Mashups & Social Networking

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A mashup is a web-based application that combines content and functionality from a variety of sources using technologies including RSS and AJAX (Asynchronous JavaScript And XML) [1]. The term ‘mashup’ implies easy, fast integration, frequently using open APIs and data sources to produce results that were not the original reason for producing the raw source data [2]. An example of a mashup is the use of cartographic data to add location information to real estate data, thereby creating a new and distinct web API that was not originally provided by either source. Types of mashups

There are many types of mashups, such as consumer mashups, data mashups, and enterprise mashups [2]. Consumer mashups, as its name says aimed at consumers, combine different forms of media from multiple sources and combine them into a single graphical interface. Examples include Google Maps applications, iGuide and Radioclouds. Data mashups combine similar types of media and information from multiple sources into a single representation. CLEARMAP is a mashup web application by the Chicago Police Department which integrates the department’s database of reported crimes with Google Maps in order to help stop crime in areas and warn citizens of areas where the crime rate is high [3]. Enterprise mashups focus data into a single presentation and allow for collaborative action among businesses and developers. This works well for an Agile Development project, which requires collaboration between the Developers and Customer proxy for defining and implementing the business requirements. Enterprise Mashups are secure, visually rich web applications that expose actionable information from diverse internal and external information sources. Mashup business scenarios

Mashup adoption is accelerating in the business environment. Business Mashups are useful for integrating business and data services, as Business Mashups technologies provide the ability to develop new integrated services quickly, to combine internal services with external or personalized information, and to make these services tangible to the business user through user-friendly Web browser interfaces [4]. The increasing pace of mashup use is related to two business parameters: revenue and costs. As always, businesses need to grow their revenue through increased sales and services. In today’s economy, to secure existing revenue streams, businesses need to stabilize customer loyalty. Similarly, the other parameter that justifies investment in enterprise mashups is the need to reduce operational costs. Minimizing the use of IT resources for application development or optimizing IT professionals in their daily tasks can both contribute to the businesses in a positive way. Businesses want to have more control to address their own needs and to limit their dependence on IT organizations. Similarly, IT organizations that are feeling the pressure to deliver applications to businesses more quickly with less funding, are utilizing mashups for non-mission-critical applications because they require less expensive skill sets and can be turned around in less time. IT organizations use mashups to supplement less Web savvy business users who are not able to fully author their own mashup applications. The companies that are leveraging the use of mashups are also considering some common goals along with the two business drivers, revenue and cost. These goals include the following: •Improve decision making by management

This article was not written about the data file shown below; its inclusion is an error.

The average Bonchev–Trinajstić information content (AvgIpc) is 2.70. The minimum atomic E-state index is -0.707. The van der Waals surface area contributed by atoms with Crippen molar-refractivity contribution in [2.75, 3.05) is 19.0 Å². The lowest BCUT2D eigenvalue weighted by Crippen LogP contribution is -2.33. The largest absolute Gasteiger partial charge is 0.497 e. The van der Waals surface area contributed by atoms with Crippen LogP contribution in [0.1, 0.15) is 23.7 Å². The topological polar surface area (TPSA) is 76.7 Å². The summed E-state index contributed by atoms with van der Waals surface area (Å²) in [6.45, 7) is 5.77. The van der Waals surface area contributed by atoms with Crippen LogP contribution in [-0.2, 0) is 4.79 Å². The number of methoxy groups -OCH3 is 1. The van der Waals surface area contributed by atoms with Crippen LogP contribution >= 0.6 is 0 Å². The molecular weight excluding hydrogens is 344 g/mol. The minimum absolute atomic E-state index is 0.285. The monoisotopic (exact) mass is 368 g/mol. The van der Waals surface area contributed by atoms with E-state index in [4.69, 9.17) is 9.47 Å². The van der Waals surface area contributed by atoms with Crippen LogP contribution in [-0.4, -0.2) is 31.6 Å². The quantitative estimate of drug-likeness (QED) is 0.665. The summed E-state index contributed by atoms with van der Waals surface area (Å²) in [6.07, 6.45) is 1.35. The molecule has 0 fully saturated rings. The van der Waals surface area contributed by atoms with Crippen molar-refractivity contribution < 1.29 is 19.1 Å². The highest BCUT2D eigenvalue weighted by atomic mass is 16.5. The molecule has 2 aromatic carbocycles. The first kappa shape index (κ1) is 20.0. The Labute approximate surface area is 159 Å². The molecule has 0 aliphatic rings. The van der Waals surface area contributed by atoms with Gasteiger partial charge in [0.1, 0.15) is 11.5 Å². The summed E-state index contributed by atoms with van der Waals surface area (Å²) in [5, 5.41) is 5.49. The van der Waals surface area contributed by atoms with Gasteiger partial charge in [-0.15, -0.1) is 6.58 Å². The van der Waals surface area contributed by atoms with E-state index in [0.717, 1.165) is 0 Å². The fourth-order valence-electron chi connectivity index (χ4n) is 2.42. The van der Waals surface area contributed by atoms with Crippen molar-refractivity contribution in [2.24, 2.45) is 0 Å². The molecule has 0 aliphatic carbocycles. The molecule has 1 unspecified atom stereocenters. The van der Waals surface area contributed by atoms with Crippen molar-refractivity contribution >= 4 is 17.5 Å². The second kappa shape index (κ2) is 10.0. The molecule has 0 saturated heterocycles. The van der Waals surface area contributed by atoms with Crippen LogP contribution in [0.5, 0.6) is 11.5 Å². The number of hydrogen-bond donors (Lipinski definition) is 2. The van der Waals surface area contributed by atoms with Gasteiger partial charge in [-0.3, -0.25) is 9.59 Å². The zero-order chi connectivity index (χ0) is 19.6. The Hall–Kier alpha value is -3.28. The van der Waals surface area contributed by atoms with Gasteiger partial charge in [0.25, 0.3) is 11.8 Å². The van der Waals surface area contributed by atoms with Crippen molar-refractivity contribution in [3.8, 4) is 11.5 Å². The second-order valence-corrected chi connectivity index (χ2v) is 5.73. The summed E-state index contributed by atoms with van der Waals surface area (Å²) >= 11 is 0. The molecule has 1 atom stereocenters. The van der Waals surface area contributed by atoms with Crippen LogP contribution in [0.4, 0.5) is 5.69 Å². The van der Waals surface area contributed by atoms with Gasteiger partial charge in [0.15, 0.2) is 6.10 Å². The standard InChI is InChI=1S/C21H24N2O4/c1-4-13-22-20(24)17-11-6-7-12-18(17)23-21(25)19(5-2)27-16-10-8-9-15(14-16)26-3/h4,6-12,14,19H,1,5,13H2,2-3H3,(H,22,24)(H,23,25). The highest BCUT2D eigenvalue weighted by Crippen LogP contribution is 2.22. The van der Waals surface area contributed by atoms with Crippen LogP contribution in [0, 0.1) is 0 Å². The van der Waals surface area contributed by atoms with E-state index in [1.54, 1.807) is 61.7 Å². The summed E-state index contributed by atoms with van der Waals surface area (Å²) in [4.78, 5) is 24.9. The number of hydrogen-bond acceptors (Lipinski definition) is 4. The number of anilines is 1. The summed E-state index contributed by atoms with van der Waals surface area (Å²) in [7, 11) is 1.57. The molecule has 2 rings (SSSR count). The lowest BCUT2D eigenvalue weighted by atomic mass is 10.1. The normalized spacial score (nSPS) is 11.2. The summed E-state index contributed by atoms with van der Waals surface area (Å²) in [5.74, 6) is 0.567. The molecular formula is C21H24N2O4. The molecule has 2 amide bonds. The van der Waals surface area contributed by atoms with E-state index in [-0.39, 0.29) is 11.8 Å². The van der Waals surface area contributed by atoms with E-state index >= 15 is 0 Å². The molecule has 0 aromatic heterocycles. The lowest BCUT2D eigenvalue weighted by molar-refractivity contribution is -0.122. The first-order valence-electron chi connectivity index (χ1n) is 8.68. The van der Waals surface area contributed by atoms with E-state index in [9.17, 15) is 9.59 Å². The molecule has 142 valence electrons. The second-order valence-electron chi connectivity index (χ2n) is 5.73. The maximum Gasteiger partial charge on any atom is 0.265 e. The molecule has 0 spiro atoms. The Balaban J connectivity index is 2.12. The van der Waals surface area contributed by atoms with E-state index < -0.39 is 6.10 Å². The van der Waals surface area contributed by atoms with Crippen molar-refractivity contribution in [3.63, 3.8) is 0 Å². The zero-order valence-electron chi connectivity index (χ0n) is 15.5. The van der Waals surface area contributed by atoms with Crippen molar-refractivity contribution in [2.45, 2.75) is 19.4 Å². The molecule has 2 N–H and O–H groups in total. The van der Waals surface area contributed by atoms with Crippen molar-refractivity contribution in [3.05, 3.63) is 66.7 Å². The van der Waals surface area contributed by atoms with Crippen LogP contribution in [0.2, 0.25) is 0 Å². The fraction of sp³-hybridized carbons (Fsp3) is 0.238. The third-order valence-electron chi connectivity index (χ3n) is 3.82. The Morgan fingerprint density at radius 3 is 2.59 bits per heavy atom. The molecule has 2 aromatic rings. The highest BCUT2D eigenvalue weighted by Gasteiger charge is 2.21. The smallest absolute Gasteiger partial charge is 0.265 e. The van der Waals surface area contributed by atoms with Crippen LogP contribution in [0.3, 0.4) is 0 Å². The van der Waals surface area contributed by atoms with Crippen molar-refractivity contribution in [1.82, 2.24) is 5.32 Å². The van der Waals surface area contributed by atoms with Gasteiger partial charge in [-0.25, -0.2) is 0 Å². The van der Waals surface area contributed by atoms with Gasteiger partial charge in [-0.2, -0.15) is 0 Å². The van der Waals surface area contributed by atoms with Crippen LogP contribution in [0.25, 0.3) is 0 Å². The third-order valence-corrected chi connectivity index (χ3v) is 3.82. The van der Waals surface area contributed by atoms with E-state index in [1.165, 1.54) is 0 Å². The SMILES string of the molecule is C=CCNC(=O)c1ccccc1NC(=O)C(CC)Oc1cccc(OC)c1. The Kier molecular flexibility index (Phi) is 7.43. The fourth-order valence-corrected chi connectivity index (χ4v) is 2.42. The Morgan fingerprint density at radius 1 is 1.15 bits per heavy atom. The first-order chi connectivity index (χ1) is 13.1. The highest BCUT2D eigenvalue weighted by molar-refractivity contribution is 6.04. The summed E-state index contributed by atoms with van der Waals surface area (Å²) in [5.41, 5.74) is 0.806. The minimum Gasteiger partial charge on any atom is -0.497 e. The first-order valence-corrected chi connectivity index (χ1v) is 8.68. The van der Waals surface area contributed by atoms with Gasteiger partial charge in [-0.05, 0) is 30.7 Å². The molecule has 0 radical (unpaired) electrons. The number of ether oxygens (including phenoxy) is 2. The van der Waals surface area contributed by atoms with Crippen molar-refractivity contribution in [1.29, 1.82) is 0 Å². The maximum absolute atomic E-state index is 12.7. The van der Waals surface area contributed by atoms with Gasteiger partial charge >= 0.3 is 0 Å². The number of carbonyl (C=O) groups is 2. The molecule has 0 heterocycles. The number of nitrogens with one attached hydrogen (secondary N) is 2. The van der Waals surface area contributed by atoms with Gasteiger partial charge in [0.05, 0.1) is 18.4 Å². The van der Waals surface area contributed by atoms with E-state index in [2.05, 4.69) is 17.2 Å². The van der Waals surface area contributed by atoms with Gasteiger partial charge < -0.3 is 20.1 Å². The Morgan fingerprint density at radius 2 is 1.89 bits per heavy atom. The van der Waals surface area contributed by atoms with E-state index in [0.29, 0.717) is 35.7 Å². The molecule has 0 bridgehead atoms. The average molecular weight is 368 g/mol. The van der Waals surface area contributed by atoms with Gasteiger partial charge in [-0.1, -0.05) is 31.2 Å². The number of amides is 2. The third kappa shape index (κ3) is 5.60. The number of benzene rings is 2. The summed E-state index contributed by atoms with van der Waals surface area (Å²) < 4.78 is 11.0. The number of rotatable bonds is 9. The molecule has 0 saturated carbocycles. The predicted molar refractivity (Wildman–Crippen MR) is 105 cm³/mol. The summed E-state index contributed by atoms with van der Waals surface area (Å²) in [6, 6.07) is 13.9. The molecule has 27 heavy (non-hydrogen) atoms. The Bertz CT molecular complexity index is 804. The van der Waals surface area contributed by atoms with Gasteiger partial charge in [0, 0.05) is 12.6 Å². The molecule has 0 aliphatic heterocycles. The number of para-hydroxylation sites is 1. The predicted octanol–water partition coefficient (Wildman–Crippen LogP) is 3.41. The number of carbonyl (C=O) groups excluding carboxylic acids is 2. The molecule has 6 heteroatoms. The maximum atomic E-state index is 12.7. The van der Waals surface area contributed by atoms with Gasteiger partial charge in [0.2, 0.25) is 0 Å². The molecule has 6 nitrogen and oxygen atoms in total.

Optimize productivity of human resources
Demonstrate new business opportunities by business analysts •Find and locate expertise and content by employees, business partners, and customers •Improve informal business processes by collaborative teams Many of the business scenarios in which mashups are utilized to address business needs can be adopted across multiple industries. Two common scenarios are resource management and personal dashboards [5]. Resource management can be used to...
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